Turnout in elections has been declining steadily in the last few decades, and many commentators and experts have sought to offer solutions to this. For some, the Australian system of mandatory voting is attractive, offering a ‘none of the above’ option for those who want to spoil and imposing fines on people who skip polling day. Others suggest lowering the voting age will increase participation in younger people and therefore increase turnout year by year. Some believe the best solution is to ditch paper ballot papers altogether and offer online voting instead.

On smaller scales in the UK, such as in students’ union elections, online voting has been done. But rolling it out nationwide presents some big issues which cannot be ignored.

Firstly, the benefits. As the younger generations become mobile-first tech-obsessives, it seems logical to transfer voting into a method they ‘get’. People are more likely to vote the easier it is, and downloading an app and ticking a box is certainly easier than getting to a polling station.

It would also probably work out a lot cheaper, and counts would be far quicker. Any politics junkie knows that now, the counts are done by hundreds of workers across the country, who physically separate, count and then check every paper ballot paper that comes in. This takes hours and huge amounts of manpower. Not so if you just have to close a voting portal and click refresh on the latest votes.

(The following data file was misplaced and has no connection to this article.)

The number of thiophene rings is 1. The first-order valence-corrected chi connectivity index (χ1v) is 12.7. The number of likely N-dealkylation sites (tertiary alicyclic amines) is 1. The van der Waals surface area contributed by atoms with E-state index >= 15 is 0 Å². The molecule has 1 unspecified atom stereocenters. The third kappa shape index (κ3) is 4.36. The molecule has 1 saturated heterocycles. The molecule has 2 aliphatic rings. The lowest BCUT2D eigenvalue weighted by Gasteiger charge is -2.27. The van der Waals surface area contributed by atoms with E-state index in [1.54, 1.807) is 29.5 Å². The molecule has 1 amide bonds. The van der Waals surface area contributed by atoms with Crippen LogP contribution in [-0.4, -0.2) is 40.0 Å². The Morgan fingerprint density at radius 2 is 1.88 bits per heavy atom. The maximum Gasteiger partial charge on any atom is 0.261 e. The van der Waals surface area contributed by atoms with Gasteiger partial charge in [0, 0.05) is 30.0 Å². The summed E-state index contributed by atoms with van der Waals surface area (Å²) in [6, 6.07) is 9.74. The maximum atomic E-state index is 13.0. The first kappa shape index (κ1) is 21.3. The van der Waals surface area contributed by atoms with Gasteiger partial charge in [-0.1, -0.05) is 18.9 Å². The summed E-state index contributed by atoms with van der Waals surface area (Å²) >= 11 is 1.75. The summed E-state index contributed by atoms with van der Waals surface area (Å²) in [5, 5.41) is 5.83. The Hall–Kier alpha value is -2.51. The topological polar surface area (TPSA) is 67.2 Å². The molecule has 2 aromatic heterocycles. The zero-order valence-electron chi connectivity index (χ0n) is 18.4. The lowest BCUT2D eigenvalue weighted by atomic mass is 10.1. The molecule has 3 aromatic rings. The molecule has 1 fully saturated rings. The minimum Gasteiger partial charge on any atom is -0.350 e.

But what about the problems? Voting in the UK is done in secret, to make sure that no party or person can have undue influence over the vote of another. But what if you were to do it at home? With someone over your shoulder? That could allow people to exert influence and could mean votes aren’t genuine. Of course, there are problems with this already in terms of postal votes, but that is on a much smaller scale than mass online voting would be.

We also have security issues. Although we bank online, and shop online, the methods needed to ensure only one vote was being registered per person could prove tricky. It’s possible that someone could download an app on multiple devices, for example, so we would need an ultra secure way to prevent that.

And what if the whole system was hacked? We have seen how cyber terrorist groups can cause chaos and problems in company systems before, and an election would be the opportunity to wreck havoc on a nation.

Other countries have implemented online voting, such as Estonia, where they saw a small rise in turnout the first time it was used in a parliamentary election. But, the chief of staff says that because voting turnout can depend on so much more than just ease of casting the ballot, it is hard to compare the figures pre and post introduction of online voting. He also said that the real difference is made to those who have disabilities, or live a distance from the polling station, or are elderly, rather than the young. In many ways, our postal and proxy votes help take care of those concerns.

Online voting definitely should not be ruled out completely, but it is clear a lot more work would have to be done before it could confidently be rolled out to the electorate.